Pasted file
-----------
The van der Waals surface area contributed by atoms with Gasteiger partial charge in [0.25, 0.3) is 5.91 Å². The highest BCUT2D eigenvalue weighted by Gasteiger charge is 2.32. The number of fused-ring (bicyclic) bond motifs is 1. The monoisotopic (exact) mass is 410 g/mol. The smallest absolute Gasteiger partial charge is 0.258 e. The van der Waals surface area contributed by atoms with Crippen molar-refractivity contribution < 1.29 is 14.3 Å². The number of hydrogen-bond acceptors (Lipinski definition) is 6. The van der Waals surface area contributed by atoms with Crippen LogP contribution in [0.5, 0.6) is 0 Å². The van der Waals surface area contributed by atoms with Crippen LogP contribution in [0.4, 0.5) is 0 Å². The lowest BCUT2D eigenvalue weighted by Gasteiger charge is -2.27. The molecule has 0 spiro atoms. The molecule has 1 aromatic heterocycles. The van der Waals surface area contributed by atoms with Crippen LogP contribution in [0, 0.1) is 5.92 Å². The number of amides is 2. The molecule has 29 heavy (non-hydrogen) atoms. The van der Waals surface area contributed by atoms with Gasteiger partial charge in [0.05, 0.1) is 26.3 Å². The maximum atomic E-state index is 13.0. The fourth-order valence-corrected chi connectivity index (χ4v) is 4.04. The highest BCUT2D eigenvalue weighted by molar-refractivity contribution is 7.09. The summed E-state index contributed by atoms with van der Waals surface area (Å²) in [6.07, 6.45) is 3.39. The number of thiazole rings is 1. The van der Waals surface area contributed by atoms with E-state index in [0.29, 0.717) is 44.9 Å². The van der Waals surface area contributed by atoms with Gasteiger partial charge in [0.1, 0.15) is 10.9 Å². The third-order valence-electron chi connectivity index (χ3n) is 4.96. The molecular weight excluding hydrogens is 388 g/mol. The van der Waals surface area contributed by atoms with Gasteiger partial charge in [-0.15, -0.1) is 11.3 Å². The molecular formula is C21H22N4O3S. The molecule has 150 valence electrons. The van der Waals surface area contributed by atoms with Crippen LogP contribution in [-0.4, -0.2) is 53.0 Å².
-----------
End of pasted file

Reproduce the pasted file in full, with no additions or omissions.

The van der Waals surface area contributed by atoms with Gasteiger partial charge in [0.25, 0.3) is 5.91 Å². The highest BCUT2D eigenvalue weighted by Gasteiger charge is 2.32. The number of fused-ring (bicyclic) bond motifs is 1. The monoisotopic (exact) mass is 410 g/mol. The smallest absolute Gasteiger partial charge is 0.258 e. The van der Waals surface area contributed by atoms with Crippen molar-refractivity contribution < 1.29 is 14.3 Å². The number of hydrogen-bond acceptors (Lipinski definition) is 6. The van der Waals surface area contributed by atoms with Crippen LogP contribution in [0.5, 0.6) is 0 Å². The van der Waals surface area contributed by atoms with Crippen LogP contribution in [0.4, 0.5) is 0 Å². The lowest BCUT2D eigenvalue weighted by Gasteiger charge is -2.27. The molecule has 0 spiro atoms. The molecule has 1 aromatic heterocycles. The van der Waals surface area contributed by atoms with Crippen LogP contribution in [0, 0.1) is 5.92 Å². The number of amides is 2. The molecule has 29 heavy (non-hydrogen) atoms. The van der Waals surface area contributed by atoms with Gasteiger partial charge in [0.05, 0.1) is 26.3 Å². The maximum atomic E-state index is 13.0. The fourth-order valence-corrected chi connectivity index (χ4v) is 4.04. The highest BCUT2D eigenvalue weighted by molar-refractivity contribution is 7.09. The summed E-state index contributed by atoms with van der Waals surface area (Å²) in [6.07, 6.45) is 3.39. The number of thiazole rings is 1. The van der Waals surface area contributed by atoms with E-state index in [0.29, 0.717) is 44.9 Å². The van der Waals surface area contributed by atoms with Gasteiger partial charge in [0.1, 0.15) is 10.9 Å². The third-order valence-electron chi connectivity index (χ3n) is 4.96. The molecular weight excluding hydrogens is 388 g/mol. The van der Waals surface area contributed by atoms with Gasteiger partial charge in [-0.15, -0.1) is 11.3 Å². The molecular formula is C21H22N4O3S. The molecule has 150 valence electrons. The van der Waals surface area contributed by atoms with Crippen LogP contribution in [-0.4, -0.2) is 53.0 Å².